If you’re a Jewish vegetarian, Passover can be a really trying time, health-wise. All of a sudden, you’ve got a lot fewer sources of protein, both from wheat products and, for those Ashkenazic vegetarians in the audience, beans and legumes.
From KatiBlack, one of our followers on our new Twitter feed, we got a link for VegCooking.com’s vegan and vegetarian Passover recipes. A lot of us are going to need this in the next few weeks — not just those vegans and vegetarians among us, but also anyone who gets sick of matzo brei and brisket after about 2 meals, and then realizes that we have seven and a half days left of Passover.
In some ways, the above link is really great. There’s traditional food, some modern twists, and a bit of variety. But VegCooking’s Passover reads like a menu consisting entirely of side orders, not meant to fill up anyone whose stomach is bigger than their fist — and it falls way short in the health arena. (The site, made by PETA, really should take itself more seriously, especially with an advertising budget as big as theirs.) VegCooking also doesn’t talk about what to do instead of a shankbone on the seder plate. Fortunately, however, we’ve got a solution for you.
VegCooking’s failings made me wonder what alternatives were out there. Recipezaar has some cool recipes — especially half-sour pickles — but you can tell it’s not a site made by people who know about kosher cooking. For one thing, it has a bunch of stuff that isn’t universally kosher for Passover, and nowhere does it warn that, for instance, no Ashkenazic Jew would ever eat lentils on Passover.
If you are Sephardic, however, you’ve got to check out VegKitchen.com. I’ve never done Passover this way, but the recipes look amazing, and a bunch of my Sephardic Facebook friends swear by her.
One of the best resources (and with some great writing) are the brief-but-thorough entries on The Chocolate Lady‘s blog, which goes through an encyclopedic list of vegetables and other foods, and includes some bonus recipes. (Plantains! Plantain chips! Now this is a Passover to dream about.)
Back to nutrition, though. “It’s all about almonds, walnuts, and pumpkin seeds,” says Sarah Chandler, a practicing vegan and the webmaster of JewSchool. Pumpkin seeds especially — they have amazing stores of iron and protein. (Here’s a complete chart, just in case you’re wondering.) But vegetables are also a good source of protein — “Even one cup of broccoli has a good deal of protein in it,” notes Chandler.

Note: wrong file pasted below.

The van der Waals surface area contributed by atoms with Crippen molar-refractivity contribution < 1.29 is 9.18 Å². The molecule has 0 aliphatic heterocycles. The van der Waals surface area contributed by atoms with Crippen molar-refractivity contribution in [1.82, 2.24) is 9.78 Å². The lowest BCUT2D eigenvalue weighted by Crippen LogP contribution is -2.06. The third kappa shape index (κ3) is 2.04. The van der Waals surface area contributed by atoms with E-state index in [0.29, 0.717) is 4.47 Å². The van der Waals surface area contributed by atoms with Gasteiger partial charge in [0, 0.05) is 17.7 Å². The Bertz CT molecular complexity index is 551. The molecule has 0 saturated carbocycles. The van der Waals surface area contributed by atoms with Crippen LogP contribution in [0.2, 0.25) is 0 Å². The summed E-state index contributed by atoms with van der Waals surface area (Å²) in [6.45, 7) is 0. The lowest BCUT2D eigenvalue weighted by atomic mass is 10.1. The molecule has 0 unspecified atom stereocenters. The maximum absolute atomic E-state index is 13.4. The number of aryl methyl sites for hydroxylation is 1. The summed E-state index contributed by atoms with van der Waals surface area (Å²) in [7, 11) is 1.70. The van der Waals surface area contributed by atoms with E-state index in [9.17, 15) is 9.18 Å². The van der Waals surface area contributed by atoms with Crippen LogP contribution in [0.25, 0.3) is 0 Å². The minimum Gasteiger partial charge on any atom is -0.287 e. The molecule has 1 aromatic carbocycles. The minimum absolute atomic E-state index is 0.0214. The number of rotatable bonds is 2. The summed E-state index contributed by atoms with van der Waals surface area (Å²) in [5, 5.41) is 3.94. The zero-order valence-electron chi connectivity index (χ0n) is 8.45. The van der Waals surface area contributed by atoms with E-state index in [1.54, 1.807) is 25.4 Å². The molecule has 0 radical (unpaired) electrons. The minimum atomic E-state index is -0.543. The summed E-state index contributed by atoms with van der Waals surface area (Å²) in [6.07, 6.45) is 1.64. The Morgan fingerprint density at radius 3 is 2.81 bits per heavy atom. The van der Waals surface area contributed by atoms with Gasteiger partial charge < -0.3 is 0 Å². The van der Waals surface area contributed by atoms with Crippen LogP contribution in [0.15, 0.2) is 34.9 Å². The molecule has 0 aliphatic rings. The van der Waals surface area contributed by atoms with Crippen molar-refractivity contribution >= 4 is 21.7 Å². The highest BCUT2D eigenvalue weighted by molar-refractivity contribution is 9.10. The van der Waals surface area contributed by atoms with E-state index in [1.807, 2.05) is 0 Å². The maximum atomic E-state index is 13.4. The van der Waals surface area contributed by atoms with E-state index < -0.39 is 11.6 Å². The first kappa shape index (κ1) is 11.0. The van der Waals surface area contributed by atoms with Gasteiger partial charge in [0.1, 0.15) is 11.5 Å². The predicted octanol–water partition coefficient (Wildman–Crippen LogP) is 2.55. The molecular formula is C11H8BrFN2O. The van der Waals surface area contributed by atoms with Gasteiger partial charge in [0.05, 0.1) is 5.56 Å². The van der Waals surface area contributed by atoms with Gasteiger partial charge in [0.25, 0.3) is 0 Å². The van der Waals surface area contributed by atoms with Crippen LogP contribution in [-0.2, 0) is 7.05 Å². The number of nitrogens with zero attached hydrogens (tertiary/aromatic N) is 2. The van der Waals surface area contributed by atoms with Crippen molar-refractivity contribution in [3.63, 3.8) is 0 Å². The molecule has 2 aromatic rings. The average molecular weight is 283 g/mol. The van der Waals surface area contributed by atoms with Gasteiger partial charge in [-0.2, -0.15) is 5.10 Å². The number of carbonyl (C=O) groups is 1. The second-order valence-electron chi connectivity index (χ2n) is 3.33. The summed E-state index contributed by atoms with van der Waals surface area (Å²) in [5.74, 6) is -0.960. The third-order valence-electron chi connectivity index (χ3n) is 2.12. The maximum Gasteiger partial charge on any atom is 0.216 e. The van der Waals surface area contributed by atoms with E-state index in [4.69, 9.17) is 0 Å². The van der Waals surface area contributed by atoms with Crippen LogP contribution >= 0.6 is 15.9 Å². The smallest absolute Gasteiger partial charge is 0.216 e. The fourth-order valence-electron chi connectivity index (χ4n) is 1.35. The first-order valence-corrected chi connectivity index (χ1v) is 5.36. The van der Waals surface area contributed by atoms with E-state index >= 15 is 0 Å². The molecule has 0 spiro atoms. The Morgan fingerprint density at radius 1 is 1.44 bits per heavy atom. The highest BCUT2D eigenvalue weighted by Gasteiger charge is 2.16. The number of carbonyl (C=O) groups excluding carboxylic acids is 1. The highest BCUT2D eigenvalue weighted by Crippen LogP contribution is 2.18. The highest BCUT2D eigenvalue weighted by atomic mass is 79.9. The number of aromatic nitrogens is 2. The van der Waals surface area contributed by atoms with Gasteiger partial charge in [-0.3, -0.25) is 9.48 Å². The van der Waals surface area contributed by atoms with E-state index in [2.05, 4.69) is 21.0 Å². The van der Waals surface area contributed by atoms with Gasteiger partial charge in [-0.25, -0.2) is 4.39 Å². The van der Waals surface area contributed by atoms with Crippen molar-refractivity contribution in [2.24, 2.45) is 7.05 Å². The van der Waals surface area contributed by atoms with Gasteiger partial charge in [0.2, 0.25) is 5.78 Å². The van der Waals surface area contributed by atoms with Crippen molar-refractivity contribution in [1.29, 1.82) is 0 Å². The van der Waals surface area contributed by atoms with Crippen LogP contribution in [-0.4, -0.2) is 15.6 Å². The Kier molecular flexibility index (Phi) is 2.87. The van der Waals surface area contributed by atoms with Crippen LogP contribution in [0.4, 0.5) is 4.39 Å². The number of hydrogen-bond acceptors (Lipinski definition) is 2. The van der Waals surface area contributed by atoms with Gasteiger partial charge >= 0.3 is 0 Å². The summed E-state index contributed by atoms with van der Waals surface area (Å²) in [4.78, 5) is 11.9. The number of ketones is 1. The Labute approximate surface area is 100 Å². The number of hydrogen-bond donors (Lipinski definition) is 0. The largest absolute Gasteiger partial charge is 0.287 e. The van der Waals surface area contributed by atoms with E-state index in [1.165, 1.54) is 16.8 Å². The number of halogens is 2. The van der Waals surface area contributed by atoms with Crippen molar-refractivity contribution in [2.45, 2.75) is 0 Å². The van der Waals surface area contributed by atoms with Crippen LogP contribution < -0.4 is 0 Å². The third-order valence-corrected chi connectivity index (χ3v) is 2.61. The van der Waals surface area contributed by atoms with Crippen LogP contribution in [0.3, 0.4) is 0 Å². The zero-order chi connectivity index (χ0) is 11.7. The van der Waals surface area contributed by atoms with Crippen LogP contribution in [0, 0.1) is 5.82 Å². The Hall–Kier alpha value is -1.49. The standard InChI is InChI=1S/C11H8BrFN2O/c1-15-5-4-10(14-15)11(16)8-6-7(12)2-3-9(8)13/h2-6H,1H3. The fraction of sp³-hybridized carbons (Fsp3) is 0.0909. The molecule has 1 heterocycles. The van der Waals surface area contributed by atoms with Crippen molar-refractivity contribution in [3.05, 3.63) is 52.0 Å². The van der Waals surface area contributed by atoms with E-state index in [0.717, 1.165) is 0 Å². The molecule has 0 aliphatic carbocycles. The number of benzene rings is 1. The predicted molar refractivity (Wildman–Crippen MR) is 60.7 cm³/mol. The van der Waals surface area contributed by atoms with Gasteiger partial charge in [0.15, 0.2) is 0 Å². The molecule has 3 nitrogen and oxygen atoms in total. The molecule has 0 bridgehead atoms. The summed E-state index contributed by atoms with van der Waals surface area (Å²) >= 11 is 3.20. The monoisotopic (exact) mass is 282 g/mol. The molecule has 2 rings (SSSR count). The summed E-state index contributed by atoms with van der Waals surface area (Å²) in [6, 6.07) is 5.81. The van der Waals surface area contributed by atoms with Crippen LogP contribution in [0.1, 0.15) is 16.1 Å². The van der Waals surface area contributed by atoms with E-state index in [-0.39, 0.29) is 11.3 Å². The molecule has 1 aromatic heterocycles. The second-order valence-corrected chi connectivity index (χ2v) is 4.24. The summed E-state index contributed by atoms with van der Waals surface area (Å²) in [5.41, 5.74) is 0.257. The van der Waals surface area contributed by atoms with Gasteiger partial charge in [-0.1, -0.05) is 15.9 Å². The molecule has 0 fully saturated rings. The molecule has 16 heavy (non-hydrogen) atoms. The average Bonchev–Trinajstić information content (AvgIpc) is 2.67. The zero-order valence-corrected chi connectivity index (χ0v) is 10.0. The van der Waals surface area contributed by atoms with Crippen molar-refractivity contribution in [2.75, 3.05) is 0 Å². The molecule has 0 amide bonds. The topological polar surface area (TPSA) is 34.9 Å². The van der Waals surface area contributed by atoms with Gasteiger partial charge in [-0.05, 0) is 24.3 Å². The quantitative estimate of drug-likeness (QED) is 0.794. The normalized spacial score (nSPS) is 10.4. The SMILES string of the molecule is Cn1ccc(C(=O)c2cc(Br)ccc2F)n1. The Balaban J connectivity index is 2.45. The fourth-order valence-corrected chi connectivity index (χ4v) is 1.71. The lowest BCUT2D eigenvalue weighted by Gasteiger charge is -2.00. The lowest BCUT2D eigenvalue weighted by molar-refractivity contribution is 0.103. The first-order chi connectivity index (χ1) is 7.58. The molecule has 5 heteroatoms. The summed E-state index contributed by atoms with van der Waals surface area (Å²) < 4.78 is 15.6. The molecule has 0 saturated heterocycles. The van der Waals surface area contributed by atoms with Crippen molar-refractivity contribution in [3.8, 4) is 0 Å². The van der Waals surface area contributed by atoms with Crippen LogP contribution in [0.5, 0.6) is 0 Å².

Other good, solid bets for Passover food include:
* Plantains! Plantains look like bananas, although they sometimes look spoiled or bruised. They’re not! That’s just how plantains grow. Take it as a warning not to eat them raw — they’re starchy and thick, and they taste like biting into thick dough. Fried, however, they’re bloody amazing. You can make them sweet (cinnamon, nutmeg) or savory (salt, pepper, paprika) and it’s like two entirely different foods. You know that amazing smell that always hits you walking past Latin American restaurants? A lot of that comes from plantains.
* Wheatgrass! OK, I’m not a big wheatgrass fan. It’s not actually made of wheat (it’s not exactly grass, either, though the similarity is disturbing), and therefore, it’s 100% kosher for Passover.
* Quinoa! is a great underused food, not just for Passover (and not just for vegetarians) but for pretty much everyone, all the time. It feels like couscous, tastes like whatever you spice it with (it’s really good at absorbing flavor) — but it’s actually a tuber, a distant cousin of the potato. (It’s also loaded with vitamins and protein.) It comes from South America, so no ancient rabbis ever thought to outlaw it. Today, there’s a big question among observant Jews about whether or not quinoa’s allowed on Passover, but Rabbi Avrohom Blumenkrantz, who basically wrote the rulebook on Passover food, says that it’s impossible to forbid it outright — and that many people have a custom of not eating quinoa just because it’s so weird, but for vegetarians and anyone else who’s conscious of their health, you not only can eat it, but you should eat it.
My personal favorite technique for Passover is to make normal food. Uh, whut? Pretend it’s not Passover — just cook without wheat or grain. A really good tomato soup (basil! leeks!) is an awesome meal that’s totally kosher for Passover as long as you don’t remind yourself; MJL’s beet and potato frittata was made to be a light and fluffy post-Yom Kippur fast meal, but light & fluffy is exactly on the menu for someone who’s just made it through two seders.
And, if you needed a reason to go vegetarian, this supplies it: In the midst of my complaining about VegCooking, I found a tiny link that sent me to a tiny 3-minute documentary that shows the horrors that went on at Rubashkin’s. I know it’s old — but I’d never actually seen the footage before, of a kashrut inspector cutting open a cow and then someone right behind him yanking out the cow’s trachea. And now I think I’m more freaked than ever.
Pronounced: kahsh-ROOT, Origin: Hebrew, the Jewish dietary laws.
Pronounced: KOH-sher, Origin: Hebrew, adhering to kashrut, the traditional Jewish dietary laws.
Pronounced: SAY-der, Origin: Hebrew, literally “order”; usually used to describe the ceremonial meal and telling of the Passover story on the first two nights of Passover. (In Israel, Jews have a seder only on the first night of Passover.)
Pronounced: seh-FAR-dik, Origin: Hebrew, describing Jews descending from the Jews of Spain.